If you are a DBA or system administrator, you should already be familiar with Percona Xtrabackup, the free hot backup tool for MariaDB and MySQL, and you probably use it to take onsite backups of your production databases.
But what if the backup server is inaccessible because of an outage, or the data has been corrupted? Offsite backups should also be part of a complete disaster recovery strategy.
Nagios, one of the most popular hardware, network, and application monitoring tools, can also handle advanced MariaDB monitoring. With Nagios you can monitor the MariaDB server and its performance, as well as individual MariaDB databases and the information in them.
This new blog series will be about how to easily automate common MariaDB administration tasks using Ansible. We will showcase how to automatically install and configure software such as MariaDB server, MariaDB Galera and MaxScale with ease in reproducible environments.
When I started my career in early nineties, the Internet, the open source software movement and the Linux operating system were in their infancy and MariaDB and MySQL did not exist. Today open source is a mainstream software delivery mechanism, and web applications are built upon open source stacks which include Linux and MariaDB. Sybase was the first relational database I worked with - a then leading relational technology in early nineties.
Applications are often built on top of single MySQL-compliant database instance but often there is a need for more performance and/or availability than what one database instance can provide. Adding slaves or replacing standalone database server with full-fledged MySQL-compliant cluster often requires changes to the application.
My relationship with Colt Engine, the Italian Joomla! Provider started in March 2011, when SkySQL was still a very “young” company and they got in touch with me to have more details on our new company. Since then many things happened on both the SkySQL (and then MariaDB) and the Colt Engine side. During the last two years they become a strong contributor to the MaxScale project (this will be better explained in a blog post later).
MariaDB MaxScale is now RC and together with all the MariaDB team that has been involved in the project we need to thank all the companies that agreed to become part of the MaxScale Beta Test Plan. This major step in the MaxScale life (read more here) had an important impact on the MaxScale QA process.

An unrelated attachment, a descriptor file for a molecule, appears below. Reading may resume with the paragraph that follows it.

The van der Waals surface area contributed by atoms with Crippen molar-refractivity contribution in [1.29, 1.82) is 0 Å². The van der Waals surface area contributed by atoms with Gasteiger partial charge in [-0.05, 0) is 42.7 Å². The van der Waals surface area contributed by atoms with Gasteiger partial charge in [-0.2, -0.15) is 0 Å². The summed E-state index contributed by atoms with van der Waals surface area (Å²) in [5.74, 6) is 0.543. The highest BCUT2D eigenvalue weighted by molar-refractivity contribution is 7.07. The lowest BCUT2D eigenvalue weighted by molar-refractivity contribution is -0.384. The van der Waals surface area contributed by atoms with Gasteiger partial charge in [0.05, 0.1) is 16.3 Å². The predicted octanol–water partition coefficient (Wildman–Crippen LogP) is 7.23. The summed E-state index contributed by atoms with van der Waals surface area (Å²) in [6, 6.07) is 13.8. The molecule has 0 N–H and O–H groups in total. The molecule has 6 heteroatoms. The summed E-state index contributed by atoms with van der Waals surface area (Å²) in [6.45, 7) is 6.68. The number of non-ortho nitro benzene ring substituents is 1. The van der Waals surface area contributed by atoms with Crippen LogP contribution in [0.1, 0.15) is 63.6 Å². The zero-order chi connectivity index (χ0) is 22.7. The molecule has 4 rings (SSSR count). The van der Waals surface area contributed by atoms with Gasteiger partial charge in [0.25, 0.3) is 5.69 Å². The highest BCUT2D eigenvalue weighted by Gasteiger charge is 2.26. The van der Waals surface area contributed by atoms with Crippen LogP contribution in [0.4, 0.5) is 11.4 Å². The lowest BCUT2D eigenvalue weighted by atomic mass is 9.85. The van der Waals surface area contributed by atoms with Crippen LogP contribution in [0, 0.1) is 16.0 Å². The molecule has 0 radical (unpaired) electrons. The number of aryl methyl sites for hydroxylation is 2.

We have asked some companies to help us in testing MaxScale in “real” environments with different custom settings, different configurations and with traffic load as close to reality as possible.
This time of the year it is traditional, at least in the UK, to look back and reflect on the year that is coming to a close. Since we have just produced the release candidate for MaxScale and are looking forward to the GA release early in the New Year, it seems like a good time to reflect on the events that have bought us to this stage in the story of MaxScale.
One of the nice things about the "plug and play" approach of MaxScale is that people constantly find ways of using it that were not originally envisaged when we designed MaxScale. One such configuration that I have heard of from multiple sources is using monitoring outside of MaxScale itself. This post will discuss a little about how monitoring works and how it can be moved outside of MaxScale. In particular a simplified example will be presented which shows how to use the notification mechanism in Galera to control MaxScale's use of the nodes in a Galera cluster.
Enterprise software has a tough task: deliver compelling features and functions while meeting production grade service levels. Our job is to bring you the innovations of MariaDB packaged in a form that inspires confidence. Thats what MariaDB Enterprise is all about, and we’re excited to bring you a new edition of our flagship product.